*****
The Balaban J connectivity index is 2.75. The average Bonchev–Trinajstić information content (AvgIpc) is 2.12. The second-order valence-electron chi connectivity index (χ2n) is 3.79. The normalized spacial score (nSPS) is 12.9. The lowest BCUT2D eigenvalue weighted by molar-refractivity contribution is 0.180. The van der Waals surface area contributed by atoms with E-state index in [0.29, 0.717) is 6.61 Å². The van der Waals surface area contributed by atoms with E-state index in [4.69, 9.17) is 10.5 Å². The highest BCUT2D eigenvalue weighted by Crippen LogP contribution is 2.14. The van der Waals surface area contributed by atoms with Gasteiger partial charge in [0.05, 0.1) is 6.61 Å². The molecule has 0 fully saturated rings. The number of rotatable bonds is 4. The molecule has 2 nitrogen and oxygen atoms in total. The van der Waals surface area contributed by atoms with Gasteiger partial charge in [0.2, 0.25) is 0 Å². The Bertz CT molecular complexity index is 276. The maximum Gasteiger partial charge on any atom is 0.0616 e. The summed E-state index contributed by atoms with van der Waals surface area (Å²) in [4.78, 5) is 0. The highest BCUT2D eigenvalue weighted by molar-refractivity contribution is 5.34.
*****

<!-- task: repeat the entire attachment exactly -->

The Balaban J connectivity index is 2.75. The average Bonchev–Trinajstić information content (AvgIpc) is 2.12. The second-order valence-electron chi connectivity index (χ2n) is 3.79. The normalized spacial score (nSPS) is 12.9. The lowest BCUT2D eigenvalue weighted by molar-refractivity contribution is 0.180. The van der Waals surface area contributed by atoms with E-state index in [0.29, 0.717) is 6.61 Å². The van der Waals surface area contributed by atoms with E-state index in [4.69, 9.17) is 10.5 Å². The highest BCUT2D eigenvalue weighted by Crippen LogP contribution is 2.14. The van der Waals surface area contributed by atoms with Gasteiger partial charge in [0.05, 0.1) is 6.61 Å². The molecule has 0 fully saturated rings. The number of rotatable bonds is 4. The molecule has 2 nitrogen and oxygen atoms in total. The van der Waals surface area contributed by atoms with Gasteiger partial charge in [0.2, 0.25) is 0 Å². The Bertz CT molecular complexity index is 276. The maximum Gasteiger partial charge on any atom is 0.0616 e. The summed E-state index contributed by atoms with van der Waals surface area (Å²) in [4.78, 5) is 0. The highest BCUT2D eigenvalue weighted by molar-refractivity contribution is 5.34.